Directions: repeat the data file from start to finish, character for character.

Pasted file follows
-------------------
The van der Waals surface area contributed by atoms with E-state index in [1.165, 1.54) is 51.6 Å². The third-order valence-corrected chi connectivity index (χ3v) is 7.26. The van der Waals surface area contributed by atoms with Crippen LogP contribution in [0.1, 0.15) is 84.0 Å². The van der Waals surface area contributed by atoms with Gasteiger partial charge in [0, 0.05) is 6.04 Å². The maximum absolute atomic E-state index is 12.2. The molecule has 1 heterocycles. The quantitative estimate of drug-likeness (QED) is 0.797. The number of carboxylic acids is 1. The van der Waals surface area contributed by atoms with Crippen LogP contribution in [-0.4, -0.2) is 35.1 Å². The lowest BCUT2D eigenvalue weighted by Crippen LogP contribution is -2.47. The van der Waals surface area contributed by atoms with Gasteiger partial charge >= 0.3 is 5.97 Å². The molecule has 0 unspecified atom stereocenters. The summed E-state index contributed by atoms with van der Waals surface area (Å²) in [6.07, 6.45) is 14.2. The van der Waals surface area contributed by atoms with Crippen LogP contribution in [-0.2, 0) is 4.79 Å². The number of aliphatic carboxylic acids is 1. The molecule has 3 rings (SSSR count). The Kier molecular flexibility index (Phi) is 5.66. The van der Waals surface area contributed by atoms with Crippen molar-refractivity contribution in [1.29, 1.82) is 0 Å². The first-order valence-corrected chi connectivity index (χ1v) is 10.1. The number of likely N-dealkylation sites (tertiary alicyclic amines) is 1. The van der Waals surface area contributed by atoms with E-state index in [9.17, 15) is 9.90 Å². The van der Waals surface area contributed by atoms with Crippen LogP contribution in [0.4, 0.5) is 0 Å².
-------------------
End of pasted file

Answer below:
The van der Waals surface area contributed by atoms with E-state index in [1.165, 1.54) is 51.6 Å². The third-order valence-corrected chi connectivity index (χ3v) is 7.26. The van der Waals surface area contributed by atoms with Crippen LogP contribution in [0.1, 0.15) is 84.0 Å². The van der Waals surface area contributed by atoms with Gasteiger partial charge in [0, 0.05) is 6.04 Å². The maximum absolute atomic E-state index is 12.2. The molecule has 1 heterocycles. The quantitative estimate of drug-likeness (QED) is 0.797. The number of carboxylic acids is 1. The van der Waals surface area contributed by atoms with Crippen LogP contribution in [-0.4, -0.2) is 35.1 Å². The lowest BCUT2D eigenvalue weighted by Crippen LogP contribution is -2.47. The van der Waals surface area contributed by atoms with Gasteiger partial charge >= 0.3 is 5.97 Å². The molecule has 0 unspecified atom stereocenters. The summed E-state index contributed by atoms with van der Waals surface area (Å²) in [6.07, 6.45) is 14.2. The van der Waals surface area contributed by atoms with Crippen LogP contribution in [-0.2, 0) is 4.79 Å². The number of aliphatic carboxylic acids is 1. The molecule has 3 rings (SSSR count). The Kier molecular flexibility index (Phi) is 5.66. The van der Waals surface area contributed by atoms with Crippen molar-refractivity contribution in [1.29, 1.82) is 0 Å². The first-order valence-corrected chi connectivity index (χ1v) is 10.1. The number of likely N-dealkylation sites (tertiary alicyclic amines) is 1. The van der Waals surface area contributed by atoms with E-state index in [9.17, 15) is 9.90 Å². The van der Waals surface area contributed by atoms with Crippen LogP contribution in [0.4, 0.5) is 0 Å².